golfer putting on putting green

Mike Hillman said being head golf professional isn't all fun and games. "I think somebody who isn't very familiar with the game of golf might think that the golf pro teaches lessons all day and plays golf all day, but there's really a lot more that goes into that."

Q: Did you ever consider joining the tour? 

A: Not necessarily. When I was younger I had pretty high expectations to play at a high level. But once you get in the business you develop a different appreciation for the game. It's not all about playing. It's about helping people get better and providing fun tournaments and teaching programs. 

Q: Did you play college golf?

A: I tried my freshman year at Methodist. I didn't make the team. It was pretty competitive. The requirement to get into the PGM program was a 6 handicap or lower. So you can imagine the competition down there.

Q: What do you enjoy the most about being a club pro?

A: Getting to play with different groups of members, not always playing with the same people every day because you get to know people a little bit better on the golf course. You have four hours to chat with them and it's not always about golf.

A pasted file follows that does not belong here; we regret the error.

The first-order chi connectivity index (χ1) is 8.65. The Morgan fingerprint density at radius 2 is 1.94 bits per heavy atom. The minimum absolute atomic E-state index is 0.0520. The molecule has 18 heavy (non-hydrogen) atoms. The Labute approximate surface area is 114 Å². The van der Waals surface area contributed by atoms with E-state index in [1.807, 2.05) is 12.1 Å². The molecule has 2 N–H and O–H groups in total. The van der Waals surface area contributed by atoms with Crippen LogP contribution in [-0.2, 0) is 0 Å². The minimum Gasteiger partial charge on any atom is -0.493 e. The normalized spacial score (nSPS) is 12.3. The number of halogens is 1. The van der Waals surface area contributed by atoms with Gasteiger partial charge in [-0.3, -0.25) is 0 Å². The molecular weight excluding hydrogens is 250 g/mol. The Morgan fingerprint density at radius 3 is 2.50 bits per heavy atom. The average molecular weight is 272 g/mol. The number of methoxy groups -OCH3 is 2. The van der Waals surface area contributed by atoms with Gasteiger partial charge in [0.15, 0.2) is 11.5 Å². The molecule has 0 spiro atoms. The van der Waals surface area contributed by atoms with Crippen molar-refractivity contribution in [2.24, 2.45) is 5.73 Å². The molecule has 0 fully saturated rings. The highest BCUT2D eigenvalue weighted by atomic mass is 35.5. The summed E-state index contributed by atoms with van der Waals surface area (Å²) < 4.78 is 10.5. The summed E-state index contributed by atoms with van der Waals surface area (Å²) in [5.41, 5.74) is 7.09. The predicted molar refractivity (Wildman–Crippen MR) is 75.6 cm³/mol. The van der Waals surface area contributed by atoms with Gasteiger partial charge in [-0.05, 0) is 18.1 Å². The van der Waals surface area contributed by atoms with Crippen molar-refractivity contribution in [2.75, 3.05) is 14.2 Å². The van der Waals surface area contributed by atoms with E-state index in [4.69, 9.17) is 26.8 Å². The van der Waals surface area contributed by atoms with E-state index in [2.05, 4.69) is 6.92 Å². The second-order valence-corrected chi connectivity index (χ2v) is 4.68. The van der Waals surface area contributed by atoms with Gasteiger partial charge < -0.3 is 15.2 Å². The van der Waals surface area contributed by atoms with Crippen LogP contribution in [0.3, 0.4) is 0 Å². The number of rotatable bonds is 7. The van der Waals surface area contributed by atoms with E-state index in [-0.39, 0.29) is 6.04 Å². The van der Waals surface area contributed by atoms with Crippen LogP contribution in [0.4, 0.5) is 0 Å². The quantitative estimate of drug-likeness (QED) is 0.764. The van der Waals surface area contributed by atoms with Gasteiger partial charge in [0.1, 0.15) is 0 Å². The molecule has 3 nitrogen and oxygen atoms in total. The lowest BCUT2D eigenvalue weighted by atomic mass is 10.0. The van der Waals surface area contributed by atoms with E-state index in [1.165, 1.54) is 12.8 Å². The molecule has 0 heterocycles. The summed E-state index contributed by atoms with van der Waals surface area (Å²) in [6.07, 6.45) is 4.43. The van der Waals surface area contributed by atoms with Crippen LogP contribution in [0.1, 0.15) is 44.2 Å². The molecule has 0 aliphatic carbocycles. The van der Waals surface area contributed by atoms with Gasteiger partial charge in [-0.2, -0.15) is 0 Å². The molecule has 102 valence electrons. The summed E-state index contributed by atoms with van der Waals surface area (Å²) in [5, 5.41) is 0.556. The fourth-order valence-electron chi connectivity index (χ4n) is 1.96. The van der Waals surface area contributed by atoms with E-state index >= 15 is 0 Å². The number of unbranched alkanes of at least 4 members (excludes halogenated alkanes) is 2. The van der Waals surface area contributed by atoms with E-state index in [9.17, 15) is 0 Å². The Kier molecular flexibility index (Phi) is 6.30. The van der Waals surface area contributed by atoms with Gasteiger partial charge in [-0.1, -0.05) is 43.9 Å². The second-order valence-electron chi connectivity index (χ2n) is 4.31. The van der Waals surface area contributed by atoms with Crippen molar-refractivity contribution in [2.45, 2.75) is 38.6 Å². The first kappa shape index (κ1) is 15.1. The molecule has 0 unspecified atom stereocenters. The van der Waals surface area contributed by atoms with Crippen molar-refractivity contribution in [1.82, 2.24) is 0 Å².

Q: What's the hardest part of your job?

A:  Some of the summer holidays you miss out on because you're working, but it's all worth it in the end.

Q: Nationally, the sport has struggled the last few years with memberships declining and courses closing, but that trend seems to have changed since the pandemic. What's your opinion?

A: Since the pandemic golf really benefitted because it's one of those sports where you can get outside, social distance, exercise and get fresh air. Over the last few years we've seen a very big influx of members at Berkshire Hills. We're north of 500 golfing members. I would say before the big uptick we probably had 350 to 400 members. Pontoosuc, Skyline and Egremont have closed (in the Berkshires). Their members are looking for places to play and Berkshire Hills has certainly benefitted. Nationwide, if you talk to any golf pro anywhere they'll tell you that their rounds are up and their business is up, especially since 2020.

Q: What advice would you give to someone who wants to do what you do? 

A: If it's really something you want to do, stick with it. I know being an assistant golf pro can be kind of tough. It's a lot of hours. It's not as glorious as being a head professional — you're spending a lot of time in the shop. But if you put your time in and get your work done your time will come.

Tony Dobrowolski can be reached at tdobrowolski@berkshireeagle.com or 413-496-6224.